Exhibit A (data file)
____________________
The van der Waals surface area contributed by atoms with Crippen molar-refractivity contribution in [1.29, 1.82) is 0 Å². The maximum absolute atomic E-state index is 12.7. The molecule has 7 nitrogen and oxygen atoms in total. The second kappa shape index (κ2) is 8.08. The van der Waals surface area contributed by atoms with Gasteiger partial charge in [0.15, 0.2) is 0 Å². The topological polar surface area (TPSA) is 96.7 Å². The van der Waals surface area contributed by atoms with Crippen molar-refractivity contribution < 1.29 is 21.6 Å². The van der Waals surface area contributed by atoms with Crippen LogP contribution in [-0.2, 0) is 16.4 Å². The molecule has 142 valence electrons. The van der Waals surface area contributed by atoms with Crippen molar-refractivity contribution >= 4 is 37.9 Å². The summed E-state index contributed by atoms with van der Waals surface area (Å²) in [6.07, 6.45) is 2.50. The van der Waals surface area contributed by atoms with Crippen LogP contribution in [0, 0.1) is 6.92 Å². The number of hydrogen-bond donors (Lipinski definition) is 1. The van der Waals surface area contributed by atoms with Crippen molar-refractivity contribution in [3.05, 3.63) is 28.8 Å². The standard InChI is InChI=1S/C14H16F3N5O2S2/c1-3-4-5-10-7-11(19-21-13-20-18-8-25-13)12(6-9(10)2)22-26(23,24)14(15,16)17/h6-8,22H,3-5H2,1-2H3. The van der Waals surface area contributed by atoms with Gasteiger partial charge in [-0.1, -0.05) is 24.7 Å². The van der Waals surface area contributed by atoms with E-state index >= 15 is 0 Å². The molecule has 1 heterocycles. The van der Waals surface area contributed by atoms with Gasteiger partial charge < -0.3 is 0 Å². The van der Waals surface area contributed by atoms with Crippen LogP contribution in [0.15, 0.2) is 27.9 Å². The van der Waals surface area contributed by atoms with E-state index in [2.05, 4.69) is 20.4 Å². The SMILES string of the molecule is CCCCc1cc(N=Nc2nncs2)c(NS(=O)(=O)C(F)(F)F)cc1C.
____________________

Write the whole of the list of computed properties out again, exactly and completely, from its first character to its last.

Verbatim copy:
The van der Waals surface area contributed by atoms with Crippen molar-refractivity contribution in [1.29, 1.82) is 0 Å². The maximum absolute atomic E-state index is 12.7. The molecule has 7 nitrogen and oxygen atoms in total. The second kappa shape index (κ2) is 8.08. The van der Waals surface area contributed by atoms with Gasteiger partial charge in [0.15, 0.2) is 0 Å². The topological polar surface area (TPSA) is 96.7 Å². The van der Waals surface area contributed by atoms with Crippen molar-refractivity contribution < 1.29 is 21.6 Å². The van der Waals surface area contributed by atoms with Crippen LogP contribution in [-0.2, 0) is 16.4 Å². The molecule has 142 valence electrons. The van der Waals surface area contributed by atoms with Crippen molar-refractivity contribution >= 4 is 37.9 Å². The summed E-state index contributed by atoms with van der Waals surface area (Å²) in [6.07, 6.45) is 2.50. The van der Waals surface area contributed by atoms with Crippen LogP contribution in [0, 0.1) is 6.92 Å². The number of hydrogen-bond donors (Lipinski definition) is 1. The van der Waals surface area contributed by atoms with Crippen molar-refractivity contribution in [3.05, 3.63) is 28.8 Å². The standard InChI is InChI=1S/C14H16F3N5O2S2/c1-3-4-5-10-7-11(19-21-13-20-18-8-25-13)12(6-9(10)2)22-26(23,24)14(15,16)17/h6-8,22H,3-5H2,1-2H3. The van der Waals surface area contributed by atoms with Gasteiger partial charge in [-0.1, -0.05) is 24.7 Å². The van der Waals surface area contributed by atoms with E-state index >= 15 is 0 Å². The molecule has 1 heterocycles. The van der Waals surface area contributed by atoms with Gasteiger partial charge < -0.3 is 0 Å². The van der Waals surface area contributed by atoms with Crippen LogP contribution in [0.15, 0.2) is 27.9 Å². The van der Waals surface area contributed by atoms with E-state index in [2.05, 4.69) is 20.4 Å². The SMILES string of the molecule is CCCCc1cc(N=Nc2nncs2)c(NS(=O)(=O)C(F)(F)F)cc1C.